I found the idea of the chanting particularly interesting, as I had only learned about the call and response method from Steph in the car on the way. I’ve never been a big fan of repeating things others say, as I’m a fervent advocate of independent thinking, but this was different. I haven’t yet explored the reasons for the kirtan approach of interactive performing, but aside from audience interaction just being more engaging, as well as more informative (for those who care to look up the Sanskrit translations) Steph had insightfully speculated earlier that she believed it employed a sense of oneness, bringing us back to our primal form. Whether intended or not, for me, it definitely included that effect.

Speaking of oneness, I’m actually bummed that we couldn’t be together with our other friends who got there a bit later (due to hours of dead-stopped traffic). We tried to save seats for them–actually holding a whole row at one point, but people started getting rightfully grumpy about it so we cut it down from ten to four seats. The group wound up having more than we expected though and understandably decided not to break up their arriving flock, so a few extra latecomers got the seats we turned a few others away from (apologies to the “few others”!).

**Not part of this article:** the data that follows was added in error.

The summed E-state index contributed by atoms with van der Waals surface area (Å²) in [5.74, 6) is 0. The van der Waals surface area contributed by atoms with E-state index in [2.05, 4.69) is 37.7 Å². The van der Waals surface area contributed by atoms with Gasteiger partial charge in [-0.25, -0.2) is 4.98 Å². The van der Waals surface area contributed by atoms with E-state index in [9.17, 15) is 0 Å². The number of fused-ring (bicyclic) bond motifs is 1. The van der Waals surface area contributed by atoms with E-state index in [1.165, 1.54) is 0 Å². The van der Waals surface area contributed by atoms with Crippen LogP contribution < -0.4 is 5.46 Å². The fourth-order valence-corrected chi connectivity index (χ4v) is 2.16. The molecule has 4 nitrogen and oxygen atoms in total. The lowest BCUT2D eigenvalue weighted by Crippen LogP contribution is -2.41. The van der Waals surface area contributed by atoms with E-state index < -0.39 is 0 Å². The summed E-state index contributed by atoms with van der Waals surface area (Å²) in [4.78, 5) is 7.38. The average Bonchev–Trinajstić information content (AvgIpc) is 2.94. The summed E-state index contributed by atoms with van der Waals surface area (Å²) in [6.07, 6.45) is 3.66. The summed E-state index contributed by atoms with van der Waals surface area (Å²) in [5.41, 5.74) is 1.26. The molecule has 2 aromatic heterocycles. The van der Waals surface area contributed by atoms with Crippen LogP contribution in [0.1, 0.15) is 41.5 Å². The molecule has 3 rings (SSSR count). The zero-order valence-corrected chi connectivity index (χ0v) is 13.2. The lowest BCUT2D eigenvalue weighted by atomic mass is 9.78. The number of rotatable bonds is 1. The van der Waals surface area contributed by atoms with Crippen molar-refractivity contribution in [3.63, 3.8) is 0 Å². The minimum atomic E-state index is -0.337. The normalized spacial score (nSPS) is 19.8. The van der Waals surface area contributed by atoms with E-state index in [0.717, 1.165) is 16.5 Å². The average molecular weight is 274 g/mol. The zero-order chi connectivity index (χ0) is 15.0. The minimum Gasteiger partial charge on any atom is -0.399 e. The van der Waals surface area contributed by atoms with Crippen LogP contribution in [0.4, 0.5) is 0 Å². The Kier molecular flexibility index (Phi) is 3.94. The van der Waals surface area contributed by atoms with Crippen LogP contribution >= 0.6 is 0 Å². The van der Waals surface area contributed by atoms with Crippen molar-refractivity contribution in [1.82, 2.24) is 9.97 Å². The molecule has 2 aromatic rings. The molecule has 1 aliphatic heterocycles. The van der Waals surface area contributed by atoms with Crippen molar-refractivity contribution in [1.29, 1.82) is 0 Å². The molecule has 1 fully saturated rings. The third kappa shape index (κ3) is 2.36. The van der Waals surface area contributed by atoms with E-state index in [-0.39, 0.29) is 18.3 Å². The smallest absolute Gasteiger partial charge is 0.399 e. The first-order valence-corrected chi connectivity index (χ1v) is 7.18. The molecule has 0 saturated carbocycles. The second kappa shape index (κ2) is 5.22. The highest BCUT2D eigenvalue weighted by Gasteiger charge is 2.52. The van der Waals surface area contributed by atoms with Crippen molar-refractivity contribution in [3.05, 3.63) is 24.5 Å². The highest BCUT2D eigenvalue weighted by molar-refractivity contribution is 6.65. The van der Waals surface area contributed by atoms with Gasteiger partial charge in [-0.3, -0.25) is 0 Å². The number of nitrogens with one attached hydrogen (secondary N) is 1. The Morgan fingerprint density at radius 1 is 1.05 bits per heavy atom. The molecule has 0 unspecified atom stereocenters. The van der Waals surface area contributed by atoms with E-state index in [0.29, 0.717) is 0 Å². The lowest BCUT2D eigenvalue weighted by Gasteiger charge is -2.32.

The evening wrapped up at ten before ten, a bit earlier than the three hours we expected from the 7:30 concert, but still more than worth the 50 dollar ticket. So it was a pleasant surprise when Krishna Das stuck around for the extra forty minutes and took pictures with everyone till at least 10:30. The group wound up chatting together outside, taking some pictures, parting numerous times to go our separate ways (each time followed by further chats and hugs), then finally parted ways back to our respective rides home. Although, our ride didn’t come for yet another couple hours as Steph and I chatted away once reaching our car; about the night, the ups the downs, the Natalie Merchant Tigerlily album and it’s nostalgic ties to early motherhood (more for Steph than me). And, after some laughs, tears and snorts–only once I felt boringly sober–we got gas, Red Bull, snacks, and home safely, eagerly awaiting our next trip to see Krishna Das.